There were some more specific comparisons that I thought were closer to the mark. You can disenchant magic items in D&D 4th Edition, and I’ll buy that that came from MMOs like World of Warcraft. Naming each of the class roles and making them more explicit is another thing that also came from MMOs— D&D never had a big focus on explicitly calling out a class’ role in the party until fairly recently, and there were definitely some character builds that could easily get you killed.

I still found the comparison unconvincing. How many traits must D&D and MMOs not share before it’s inaccurate to say they’re similar? And given how inseparably linked they are in terms of history and gameplay concepts, what does that comparison mean, really? It’s not unlike comparing, say, Warhammer and World of Warcraft. It don’t make no goddamn sense!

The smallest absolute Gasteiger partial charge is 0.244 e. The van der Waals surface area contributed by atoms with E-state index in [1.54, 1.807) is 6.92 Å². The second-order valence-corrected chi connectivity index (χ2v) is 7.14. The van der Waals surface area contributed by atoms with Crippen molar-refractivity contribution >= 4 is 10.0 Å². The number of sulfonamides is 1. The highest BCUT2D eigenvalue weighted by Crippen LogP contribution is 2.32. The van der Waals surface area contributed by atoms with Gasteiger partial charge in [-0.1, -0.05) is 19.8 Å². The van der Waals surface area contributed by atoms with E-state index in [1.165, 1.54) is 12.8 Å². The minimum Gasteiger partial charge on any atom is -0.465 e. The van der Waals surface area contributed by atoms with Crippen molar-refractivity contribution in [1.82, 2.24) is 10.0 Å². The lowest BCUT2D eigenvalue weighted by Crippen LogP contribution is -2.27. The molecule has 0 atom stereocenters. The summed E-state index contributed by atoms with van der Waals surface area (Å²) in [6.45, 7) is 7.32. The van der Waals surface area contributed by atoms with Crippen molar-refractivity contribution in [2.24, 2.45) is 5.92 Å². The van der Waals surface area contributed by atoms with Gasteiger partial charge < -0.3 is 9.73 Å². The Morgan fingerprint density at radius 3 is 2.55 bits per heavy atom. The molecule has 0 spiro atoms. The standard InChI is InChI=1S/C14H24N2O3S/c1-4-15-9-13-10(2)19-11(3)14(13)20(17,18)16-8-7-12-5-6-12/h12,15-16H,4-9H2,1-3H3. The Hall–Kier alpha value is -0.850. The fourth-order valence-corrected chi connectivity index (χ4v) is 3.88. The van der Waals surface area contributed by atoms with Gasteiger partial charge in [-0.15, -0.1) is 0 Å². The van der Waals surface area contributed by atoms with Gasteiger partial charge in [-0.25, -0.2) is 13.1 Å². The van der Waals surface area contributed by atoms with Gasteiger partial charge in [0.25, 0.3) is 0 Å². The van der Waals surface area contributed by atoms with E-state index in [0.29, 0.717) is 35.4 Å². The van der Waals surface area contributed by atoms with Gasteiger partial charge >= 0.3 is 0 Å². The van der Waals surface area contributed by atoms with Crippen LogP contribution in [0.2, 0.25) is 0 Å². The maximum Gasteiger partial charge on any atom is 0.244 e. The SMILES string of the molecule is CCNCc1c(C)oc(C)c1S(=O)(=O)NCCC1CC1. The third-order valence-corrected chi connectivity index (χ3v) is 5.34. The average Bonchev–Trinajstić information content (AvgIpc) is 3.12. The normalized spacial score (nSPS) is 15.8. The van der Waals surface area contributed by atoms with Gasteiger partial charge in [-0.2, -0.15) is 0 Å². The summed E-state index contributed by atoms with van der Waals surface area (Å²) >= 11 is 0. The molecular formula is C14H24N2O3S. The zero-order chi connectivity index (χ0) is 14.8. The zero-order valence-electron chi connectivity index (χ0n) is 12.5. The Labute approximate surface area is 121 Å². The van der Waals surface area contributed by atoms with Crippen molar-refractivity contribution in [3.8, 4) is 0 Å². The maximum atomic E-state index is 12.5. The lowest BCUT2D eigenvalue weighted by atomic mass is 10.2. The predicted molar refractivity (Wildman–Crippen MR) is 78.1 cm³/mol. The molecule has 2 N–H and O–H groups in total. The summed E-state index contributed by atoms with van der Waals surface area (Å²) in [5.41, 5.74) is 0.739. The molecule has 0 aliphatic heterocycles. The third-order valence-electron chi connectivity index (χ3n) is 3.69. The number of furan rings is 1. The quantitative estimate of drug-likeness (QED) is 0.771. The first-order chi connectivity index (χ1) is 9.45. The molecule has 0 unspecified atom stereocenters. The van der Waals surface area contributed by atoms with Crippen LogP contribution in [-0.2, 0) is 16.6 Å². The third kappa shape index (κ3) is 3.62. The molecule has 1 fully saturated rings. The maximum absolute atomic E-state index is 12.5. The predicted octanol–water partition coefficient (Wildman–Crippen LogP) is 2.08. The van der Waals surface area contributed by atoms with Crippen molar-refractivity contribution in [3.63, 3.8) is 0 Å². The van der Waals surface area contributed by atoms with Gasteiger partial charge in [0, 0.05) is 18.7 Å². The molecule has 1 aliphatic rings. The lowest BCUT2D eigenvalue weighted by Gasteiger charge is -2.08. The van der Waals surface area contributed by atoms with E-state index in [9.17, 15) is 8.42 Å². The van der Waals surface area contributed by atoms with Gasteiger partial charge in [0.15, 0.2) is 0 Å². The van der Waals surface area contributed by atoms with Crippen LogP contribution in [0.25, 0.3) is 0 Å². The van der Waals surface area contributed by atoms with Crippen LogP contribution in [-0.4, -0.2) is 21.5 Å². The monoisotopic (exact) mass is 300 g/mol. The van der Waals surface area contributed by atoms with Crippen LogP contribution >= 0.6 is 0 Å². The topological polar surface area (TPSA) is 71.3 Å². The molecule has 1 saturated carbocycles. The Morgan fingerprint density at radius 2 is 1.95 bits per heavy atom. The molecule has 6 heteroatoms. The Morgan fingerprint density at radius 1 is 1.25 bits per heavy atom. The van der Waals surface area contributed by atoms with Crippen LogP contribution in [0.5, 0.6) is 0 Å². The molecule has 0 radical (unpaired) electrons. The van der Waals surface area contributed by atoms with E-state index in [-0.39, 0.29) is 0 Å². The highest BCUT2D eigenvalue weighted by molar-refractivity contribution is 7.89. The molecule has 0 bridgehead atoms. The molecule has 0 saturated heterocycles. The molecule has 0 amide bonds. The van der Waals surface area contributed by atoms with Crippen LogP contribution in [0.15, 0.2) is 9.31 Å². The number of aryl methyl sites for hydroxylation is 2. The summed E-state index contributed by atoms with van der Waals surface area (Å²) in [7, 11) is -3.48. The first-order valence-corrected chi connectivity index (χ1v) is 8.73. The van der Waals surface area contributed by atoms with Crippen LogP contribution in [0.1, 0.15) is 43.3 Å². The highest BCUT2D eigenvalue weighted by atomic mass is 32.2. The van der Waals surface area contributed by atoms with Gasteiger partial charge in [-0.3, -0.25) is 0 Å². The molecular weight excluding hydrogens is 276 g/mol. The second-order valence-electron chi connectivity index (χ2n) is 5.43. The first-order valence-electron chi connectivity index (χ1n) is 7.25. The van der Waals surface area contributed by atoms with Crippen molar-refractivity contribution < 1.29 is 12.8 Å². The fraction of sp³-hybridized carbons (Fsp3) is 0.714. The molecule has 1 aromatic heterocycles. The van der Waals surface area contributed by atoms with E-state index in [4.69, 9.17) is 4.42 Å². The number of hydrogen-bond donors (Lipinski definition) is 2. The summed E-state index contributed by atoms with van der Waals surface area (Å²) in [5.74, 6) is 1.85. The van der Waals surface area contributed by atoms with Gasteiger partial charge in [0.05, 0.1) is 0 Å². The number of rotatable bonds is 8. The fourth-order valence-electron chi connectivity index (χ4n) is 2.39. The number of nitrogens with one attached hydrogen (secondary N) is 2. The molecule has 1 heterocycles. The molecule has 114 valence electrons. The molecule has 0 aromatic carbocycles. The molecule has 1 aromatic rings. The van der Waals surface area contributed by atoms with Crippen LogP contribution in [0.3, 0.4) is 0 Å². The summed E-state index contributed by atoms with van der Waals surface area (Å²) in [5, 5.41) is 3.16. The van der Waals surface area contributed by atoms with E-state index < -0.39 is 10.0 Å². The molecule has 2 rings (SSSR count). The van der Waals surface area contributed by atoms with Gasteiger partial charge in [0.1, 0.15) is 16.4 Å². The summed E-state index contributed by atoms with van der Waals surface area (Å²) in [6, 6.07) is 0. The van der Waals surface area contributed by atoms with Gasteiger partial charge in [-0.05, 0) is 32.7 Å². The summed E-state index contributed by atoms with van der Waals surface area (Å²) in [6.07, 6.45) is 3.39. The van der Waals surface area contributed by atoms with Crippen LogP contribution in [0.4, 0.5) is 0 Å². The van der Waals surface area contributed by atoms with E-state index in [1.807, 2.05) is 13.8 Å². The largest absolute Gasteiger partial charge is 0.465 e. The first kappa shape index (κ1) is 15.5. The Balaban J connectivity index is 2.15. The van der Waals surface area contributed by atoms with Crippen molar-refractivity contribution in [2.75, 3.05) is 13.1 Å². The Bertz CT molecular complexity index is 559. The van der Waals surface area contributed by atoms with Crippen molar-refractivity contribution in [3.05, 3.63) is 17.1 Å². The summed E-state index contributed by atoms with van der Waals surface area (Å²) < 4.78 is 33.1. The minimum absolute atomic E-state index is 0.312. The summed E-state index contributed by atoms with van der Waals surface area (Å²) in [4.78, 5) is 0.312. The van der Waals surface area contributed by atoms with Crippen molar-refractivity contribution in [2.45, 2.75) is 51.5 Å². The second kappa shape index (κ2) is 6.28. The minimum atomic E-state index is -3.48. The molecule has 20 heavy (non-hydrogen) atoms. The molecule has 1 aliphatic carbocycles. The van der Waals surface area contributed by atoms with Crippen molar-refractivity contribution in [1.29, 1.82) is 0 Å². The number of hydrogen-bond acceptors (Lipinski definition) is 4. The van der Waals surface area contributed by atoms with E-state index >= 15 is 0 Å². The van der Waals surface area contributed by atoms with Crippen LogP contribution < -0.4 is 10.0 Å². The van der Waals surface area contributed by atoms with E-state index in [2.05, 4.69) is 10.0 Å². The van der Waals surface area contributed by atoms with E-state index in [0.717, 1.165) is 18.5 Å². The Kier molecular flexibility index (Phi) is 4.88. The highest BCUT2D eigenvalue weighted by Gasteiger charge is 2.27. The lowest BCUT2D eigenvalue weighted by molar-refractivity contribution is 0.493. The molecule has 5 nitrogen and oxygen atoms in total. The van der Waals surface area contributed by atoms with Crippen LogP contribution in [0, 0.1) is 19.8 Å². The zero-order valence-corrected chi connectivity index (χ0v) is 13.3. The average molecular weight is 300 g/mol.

Yeah all right fine

Recently, though, I came around to a very strong point, through my own thoughts and then from reading the article above: MMOs developed the concept of every class’ mechanics being roughly the same and that each class should have a set of abilities. The underlying mechanics of mana versus rage are different, to be sure, but a mage and a warrior operate on roughly the same terms: some abilities are interrupts, some have cooldowns, they cost varying amounts mana or rage, and so on.

In AD&D 2nd Edition, fighters hit things. 3rd Edition improved this somewhat by introducing feats. But if you make (an admittedly crude) comparison between the number of feats that grant a fighter new abilities and the number of spells in D&D, you’ll see that spellcasters clearly have a wider variety of Interesting Things to do.

4th Edition is much more inline with MMOs. You get a new ability every even level. Everyone gets a minimum number of abilities they can use, and the rules governing the acquisition and use of those abilities are largely the same.